Six steps to protect against copyright infringement claims

Architectural copyright protection

In the conclusion of a two-part series on copyright protection, find out how to protect against infringement claims

Once you have a basic understanding of what is protected by copyright, the next question concerns how to minimize the chance of being sued for infringement. There is no silver bullet that will stop all infringement claims from being made; it is an inherent risk associated with being a design professional. As I have repeatedly told clients over the years, anyone with some paper and enough money to cover the small filing fee can sue you.

Of course, the mere filing of a suit does not mean the claim is warranted. While the list of potential safeguards is endless, the following are steps you can easily take to lower the likelihood that you will be defending an infringement claim and provide you with the evidence necessary to properly defend against such claims.

1. Do not copy anything. While it may be obvious, the number one thing you can do in your practice to avoid infringement claims is not to copy any prior work. This simple rule can avoid 99 percent of infringement claims.

2. Avoid non-virgin development. If you are the second or third design professional working on a development, or if your client is the second or third developer on a piece of property, you can be assured that there are disgruntled prior participants who may be inclined to push the boundaries in claiming copyright infringement. You should assume that those prior relationships ended less than amicably. Where there is animosity baked into the project, there is enhanced danger.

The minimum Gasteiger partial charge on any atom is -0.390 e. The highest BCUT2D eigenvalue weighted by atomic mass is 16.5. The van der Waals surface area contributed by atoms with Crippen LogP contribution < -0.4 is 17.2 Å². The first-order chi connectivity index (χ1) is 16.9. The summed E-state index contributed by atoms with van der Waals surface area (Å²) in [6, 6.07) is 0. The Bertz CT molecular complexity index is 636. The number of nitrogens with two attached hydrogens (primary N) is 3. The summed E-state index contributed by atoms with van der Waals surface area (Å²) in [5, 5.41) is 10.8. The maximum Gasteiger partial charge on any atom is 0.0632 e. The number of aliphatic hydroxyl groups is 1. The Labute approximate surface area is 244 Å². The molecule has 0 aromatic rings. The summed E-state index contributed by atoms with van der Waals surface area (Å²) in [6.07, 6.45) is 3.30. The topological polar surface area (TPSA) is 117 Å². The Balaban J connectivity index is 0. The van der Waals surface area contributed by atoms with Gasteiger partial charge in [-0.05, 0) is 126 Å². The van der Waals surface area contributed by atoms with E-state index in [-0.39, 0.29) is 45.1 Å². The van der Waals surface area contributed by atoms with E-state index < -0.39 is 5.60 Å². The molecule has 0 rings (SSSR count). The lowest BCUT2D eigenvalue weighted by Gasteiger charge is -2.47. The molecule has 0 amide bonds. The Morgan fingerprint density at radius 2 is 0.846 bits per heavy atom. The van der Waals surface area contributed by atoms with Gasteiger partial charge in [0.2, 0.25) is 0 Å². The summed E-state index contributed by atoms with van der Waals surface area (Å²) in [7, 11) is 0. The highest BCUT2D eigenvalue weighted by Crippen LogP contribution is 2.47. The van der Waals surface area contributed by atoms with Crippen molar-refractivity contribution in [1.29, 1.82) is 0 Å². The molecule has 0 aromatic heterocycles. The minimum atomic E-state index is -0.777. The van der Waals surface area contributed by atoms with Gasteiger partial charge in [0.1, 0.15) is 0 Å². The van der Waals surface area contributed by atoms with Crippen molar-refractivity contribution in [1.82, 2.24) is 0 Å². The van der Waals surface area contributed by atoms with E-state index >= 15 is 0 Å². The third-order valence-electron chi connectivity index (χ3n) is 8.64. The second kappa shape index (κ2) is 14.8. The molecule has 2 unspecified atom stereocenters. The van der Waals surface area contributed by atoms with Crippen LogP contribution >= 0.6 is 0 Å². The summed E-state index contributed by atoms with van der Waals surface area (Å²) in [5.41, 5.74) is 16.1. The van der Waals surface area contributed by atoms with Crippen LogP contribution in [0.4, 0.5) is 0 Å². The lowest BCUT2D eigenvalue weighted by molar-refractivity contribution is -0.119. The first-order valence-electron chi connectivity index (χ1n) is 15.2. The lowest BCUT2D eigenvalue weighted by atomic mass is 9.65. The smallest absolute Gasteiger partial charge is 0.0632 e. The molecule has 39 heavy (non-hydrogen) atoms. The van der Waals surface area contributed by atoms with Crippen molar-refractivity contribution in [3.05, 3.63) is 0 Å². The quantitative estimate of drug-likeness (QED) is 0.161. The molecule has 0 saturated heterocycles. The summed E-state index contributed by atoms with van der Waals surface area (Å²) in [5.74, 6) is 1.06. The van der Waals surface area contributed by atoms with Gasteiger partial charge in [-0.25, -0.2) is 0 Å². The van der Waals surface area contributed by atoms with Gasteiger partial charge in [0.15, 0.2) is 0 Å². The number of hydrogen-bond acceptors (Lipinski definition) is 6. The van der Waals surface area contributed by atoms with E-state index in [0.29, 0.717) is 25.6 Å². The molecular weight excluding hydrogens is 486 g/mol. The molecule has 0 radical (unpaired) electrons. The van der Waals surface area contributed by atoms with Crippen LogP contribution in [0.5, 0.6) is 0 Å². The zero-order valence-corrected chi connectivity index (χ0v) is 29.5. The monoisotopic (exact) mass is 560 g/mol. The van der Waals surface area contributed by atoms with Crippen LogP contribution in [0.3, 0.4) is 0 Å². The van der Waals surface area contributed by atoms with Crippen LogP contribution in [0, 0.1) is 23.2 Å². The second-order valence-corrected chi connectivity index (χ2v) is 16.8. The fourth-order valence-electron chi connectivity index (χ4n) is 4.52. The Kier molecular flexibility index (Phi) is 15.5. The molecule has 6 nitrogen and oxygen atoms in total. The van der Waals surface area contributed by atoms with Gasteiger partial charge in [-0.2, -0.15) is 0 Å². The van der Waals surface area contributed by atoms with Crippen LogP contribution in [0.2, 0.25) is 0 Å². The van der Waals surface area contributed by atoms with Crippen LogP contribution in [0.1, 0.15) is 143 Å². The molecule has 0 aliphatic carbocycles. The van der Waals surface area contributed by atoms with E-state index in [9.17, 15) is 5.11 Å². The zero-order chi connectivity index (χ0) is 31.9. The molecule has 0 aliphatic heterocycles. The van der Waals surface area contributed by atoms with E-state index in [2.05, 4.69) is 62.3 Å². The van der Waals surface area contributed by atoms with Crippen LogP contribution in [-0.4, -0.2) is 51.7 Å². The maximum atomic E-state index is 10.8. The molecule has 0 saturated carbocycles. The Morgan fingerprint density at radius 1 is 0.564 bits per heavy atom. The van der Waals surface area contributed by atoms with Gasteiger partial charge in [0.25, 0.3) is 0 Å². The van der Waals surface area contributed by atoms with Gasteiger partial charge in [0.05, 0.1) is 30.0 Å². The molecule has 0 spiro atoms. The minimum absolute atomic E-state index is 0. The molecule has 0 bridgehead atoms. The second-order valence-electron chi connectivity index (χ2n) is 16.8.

Always ask yourself if the narrow profit margins you charge are worth the substantially increased risk.

In addition, designing for a specific site when others have previously done so increases the likelihood that the constraints imposed by the site, the applicable codes, or the permitting and industry practices will increase the potential of overlapping design elements. While these elements are not copied or ultimately copyrightable, they can be used by a disgruntled prior participant to claim infringement. Every infringement suit requires a plaintiff who is ready, willing, and able to take the extraordinary measure of retaining an attorney and filing suit. The easiest thing you can do to avoid this enhanced risk of being accused of infringement by pre-disposed potential plaintiffs is to just avoid such projects. Always ask yourself if the narrow profit margins you charge are worth the substantially increased risk. In short, do not buy other people’s problems.

3. Avoid access to prior design work. If there has been any prior design work done for a piece of property or for the client in general, avoid it like the plague. Do not pull prior plans. Tell your client not to send you anything that was done prior to your involvement. If they try to give you something, politely ask what it is, do not look at it, and refuse to accept it or return it unreviewed with a clear statement as to its status. Limit the information you gather for your work to the greatest extent possible. Document what you saw. You cannot be found to have copied something if you never saw it in the first place.